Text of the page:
Queers answer President-elect Barack Obama’s inclusion of Saddleback pastor Rick Warren to offer an inaugural benediction by saying it leaves them out. And they’re right. Joan Walsh blasts Warren as “a poster boy for kinder, gentler 21st century bigotry.” And she’s right.
But this arrogance runs even deeper. Warren may not reflect Obama’s views on queers, but this choice suggests something far more troubling about Obama himself.
The academic discipline of speech communication includes a subfield called “forensics,” better known as debate. Participation in this form of debate entails arguing, with a partner, against a pair of opponents, for an arbitrarily chosen side of an arbitrarily chosen issue filling precise time slots. It is not required that you be accurate, though errors of fact are fair game for rebuttal.
There are several problems with this style of debate. It is a rules-based contest conducted under strict time limits, with no particular value for truth, but in quest of “points” and “wins.” It thus trivializes often-serious issues in a game-style format. The requirement that you be prepared to argue either side of an issue, for points and for wins, either inherently presumes equal merit to “both” sides of an issue or weighs the contest in favor of the more easily arguable position. The time limits presume that each side can be argued fully and fairly within those limits.
In short, forensics privileges argument over ideas and victory over merit.
I should disclose that as a communication scholar, I have participated in forensics only to the level of an introductory junior-level class in argumentation and debate. The class exposed me to the rules and the format of debates; and I took part in two debates within that class. For the reasons I have stated here, I was not impressed and have been critical of forensics ever since.
Reading several articles about Obama’s law classes, I have the impression he believes strongly in debate. It is not a bad skill for a lawyer. No matter what an offense, justice demands that every side, popular or not, should have an advocate.
The most stigmatized group in the United States is not blacks or poor people. It is certainly not evangelists, who have dominated policymaking since the presidency of Jimmy Carter. Rather, it is the group included by the initials GLBT–gay, lesbian, bisexual, and transgender.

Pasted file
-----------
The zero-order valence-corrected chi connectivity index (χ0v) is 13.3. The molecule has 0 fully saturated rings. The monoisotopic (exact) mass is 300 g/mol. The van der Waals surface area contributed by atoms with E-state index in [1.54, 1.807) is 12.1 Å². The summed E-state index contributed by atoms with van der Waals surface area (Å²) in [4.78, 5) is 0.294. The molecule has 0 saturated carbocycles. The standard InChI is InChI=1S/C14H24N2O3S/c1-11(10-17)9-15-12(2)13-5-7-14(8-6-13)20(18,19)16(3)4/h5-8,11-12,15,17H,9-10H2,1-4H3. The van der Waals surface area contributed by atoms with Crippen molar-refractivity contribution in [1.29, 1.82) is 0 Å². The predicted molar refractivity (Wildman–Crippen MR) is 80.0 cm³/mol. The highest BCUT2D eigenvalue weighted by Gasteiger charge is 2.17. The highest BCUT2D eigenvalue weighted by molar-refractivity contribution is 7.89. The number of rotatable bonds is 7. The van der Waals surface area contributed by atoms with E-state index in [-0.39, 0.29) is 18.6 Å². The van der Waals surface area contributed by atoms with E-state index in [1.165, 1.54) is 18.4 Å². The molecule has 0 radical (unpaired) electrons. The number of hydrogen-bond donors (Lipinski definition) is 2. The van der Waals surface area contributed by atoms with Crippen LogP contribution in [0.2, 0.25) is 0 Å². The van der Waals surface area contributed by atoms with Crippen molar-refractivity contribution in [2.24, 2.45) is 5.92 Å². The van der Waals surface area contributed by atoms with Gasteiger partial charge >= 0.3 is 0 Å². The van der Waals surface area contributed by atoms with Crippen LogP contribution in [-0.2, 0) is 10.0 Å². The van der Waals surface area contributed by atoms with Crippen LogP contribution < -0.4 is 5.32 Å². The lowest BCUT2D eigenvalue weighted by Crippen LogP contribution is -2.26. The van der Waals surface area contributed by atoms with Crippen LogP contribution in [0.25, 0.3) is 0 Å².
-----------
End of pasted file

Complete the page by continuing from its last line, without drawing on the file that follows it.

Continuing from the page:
But it is the evangelists whom Obama invites to the debate rather than the queers. He takes queers for granted just as he does progressives; after all, queers and progressives have no other (major) candidate to vote for. He selects as regressive a team of advisors and cabinet members as we might expect from a Blue Dog Democrat and claims that he’s the one who is responsible for coming up with ideas.
Obama is supposed to be about change we can believe in. He surrounds himself with a widely-touted team of rivals. And drawing all this together, progressives are to envision Obama at the center, hearing all these arguments for the status quo, in some grand debate, perhaps a little less rules-oriented, but with Obama in his vast wisdom meticulously picking apart the arguments, leading everyone to a conclusion that each of these situations demands a new approach.
“Understand where the vision for change comes from, first and foremost,” [Obama] said. “It comes from me. That’s my job, to provide a vision in terms of where we are going and to make sure then that my team is implementing [that vision].”
But lest we think Obama takes upon himself the role of a singular fountainhead of ideas, we have Change.gov, in which the people will supply what will surely prove to be an unmanageable glut of ideas, while Obama informs us that “promoting science . . . [is] about ensuring that facts and evidence are never twisted or obscured by politics or ideology [and] listening to what our scientists have to say, even when it’s inconvenient—especially when it’s inconvenient.”
Do you get the feeling it’s all a bit much? I sure do. One impediment to communication is–and by now you’re probably way ahead of me on this–information overload. Obama’s crackberry isn’t going to help him on this. What’s far more likely is that he will simply shine on all these ideas; as with forensics, superficiality displaces depth, just like at his inauguration, where “inclusiveness” excludes queers.
And it takes a real arrogance for Obama to think it can be otherwise and a real arrogance for him to seek to lead us to think it is otherwise.